Woman cycling on footpath who fell after incident with car sees compensation increased by 300pc on appeal
A WOMAN who fractured her left elbow in a fall from her bicycle during an incident with a car exiting from a business premises has had a €9,000 award increased to €36,000 by the Court of Appeal.
While Patricia Moore should not have been cycling on the footpath, the driver of the car which emerged from the business premises must share the greater part of the blame for the accident, the appeal court said.
Ms Moore, a customer services advisor in a DIY store, of Castlegrange Avenue, Swords, Co Dublin, had sued the company which owned the van, Advanced Tyre Co, trading as Advanced Pit Stop. The defendant denied negligence.
The court heard she had been cycling on the path outside the Advanced Swords premises on May 2, 2013, because works were taking place on the roadway which reduced the number of lanes from two to one.
As she approached the Advanced premises, one of its cars was exiting from its car park. She said the driver of the car was looking to his left, while she was coming from the right, and listening to music with his window open.
As he emerged on to the footpath, across where she was about to travel, she shouted at him but he kept going, she said. She found herself having to take last minute evasive action by cycling round the front of the car.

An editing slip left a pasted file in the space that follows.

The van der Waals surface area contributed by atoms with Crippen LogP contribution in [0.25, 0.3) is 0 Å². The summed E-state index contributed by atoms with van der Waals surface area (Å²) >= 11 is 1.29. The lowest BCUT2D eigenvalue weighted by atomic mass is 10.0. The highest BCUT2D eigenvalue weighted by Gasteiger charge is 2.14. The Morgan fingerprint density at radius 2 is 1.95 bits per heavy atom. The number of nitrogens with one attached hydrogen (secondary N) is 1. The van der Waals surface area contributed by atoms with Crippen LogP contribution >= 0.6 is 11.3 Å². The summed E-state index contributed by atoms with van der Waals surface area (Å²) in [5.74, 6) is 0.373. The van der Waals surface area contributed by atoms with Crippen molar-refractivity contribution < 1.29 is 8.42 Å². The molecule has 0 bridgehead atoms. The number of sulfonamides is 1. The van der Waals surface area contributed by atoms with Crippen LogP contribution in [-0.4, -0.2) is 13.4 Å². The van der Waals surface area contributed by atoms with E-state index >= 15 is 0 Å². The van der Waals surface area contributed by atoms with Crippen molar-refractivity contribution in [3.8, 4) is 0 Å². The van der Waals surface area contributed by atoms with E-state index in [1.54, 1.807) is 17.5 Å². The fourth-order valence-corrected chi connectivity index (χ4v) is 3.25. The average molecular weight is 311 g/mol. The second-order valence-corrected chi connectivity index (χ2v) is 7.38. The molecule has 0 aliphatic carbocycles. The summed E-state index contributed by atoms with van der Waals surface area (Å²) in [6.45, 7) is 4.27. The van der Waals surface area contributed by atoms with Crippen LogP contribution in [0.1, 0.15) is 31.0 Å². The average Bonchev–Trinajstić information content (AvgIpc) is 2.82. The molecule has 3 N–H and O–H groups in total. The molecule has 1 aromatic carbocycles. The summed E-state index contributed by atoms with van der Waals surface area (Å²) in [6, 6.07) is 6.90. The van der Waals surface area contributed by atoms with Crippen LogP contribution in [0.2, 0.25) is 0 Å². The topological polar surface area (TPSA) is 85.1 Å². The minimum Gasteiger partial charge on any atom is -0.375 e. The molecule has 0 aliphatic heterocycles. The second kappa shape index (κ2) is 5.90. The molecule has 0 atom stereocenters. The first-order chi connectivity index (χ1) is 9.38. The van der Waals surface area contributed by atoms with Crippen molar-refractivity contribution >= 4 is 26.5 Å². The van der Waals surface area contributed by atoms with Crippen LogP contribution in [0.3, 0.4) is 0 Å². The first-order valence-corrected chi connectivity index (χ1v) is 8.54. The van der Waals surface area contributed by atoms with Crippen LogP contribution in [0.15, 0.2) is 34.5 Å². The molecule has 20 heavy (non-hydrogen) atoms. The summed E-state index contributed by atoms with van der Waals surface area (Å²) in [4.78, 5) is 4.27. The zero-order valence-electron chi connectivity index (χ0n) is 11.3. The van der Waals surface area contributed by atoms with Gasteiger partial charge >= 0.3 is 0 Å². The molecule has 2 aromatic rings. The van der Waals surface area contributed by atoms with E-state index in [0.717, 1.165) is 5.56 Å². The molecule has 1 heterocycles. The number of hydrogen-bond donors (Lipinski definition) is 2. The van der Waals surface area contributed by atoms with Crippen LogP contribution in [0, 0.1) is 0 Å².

In doing this, she fell heavily to the ground on her left elbow sustaining a serious injury which left her in plaster for several weeks.
The driver of the car maintained she was actually driving on the roadway and he had stopped well short of the kerb. He believed the reason she fell was because pillows she had on her back carrier caught his car when she tried to get on to the footpath out of the way of oncoming traffic.
The High Court awarded her €60,000 but reduced it to €9,000 on the basis she was 85pc liable for the accident.
Ms Justice Mary Irvine, on behalf of a three-judge appeal court, said the High Court erred in its approach to contributory negligence and she was only 40pc liable, thereby increasing the award to €36,000.
While Ms Moore should not have have been cycling on the path, her blameworthiness should be reduced by reason of the roadworks, she said. The greater blame lay with the car driver who saw her coming, she said.
"He was obliged to yield right-of-way to her even though she should not have been cycling on the footpath".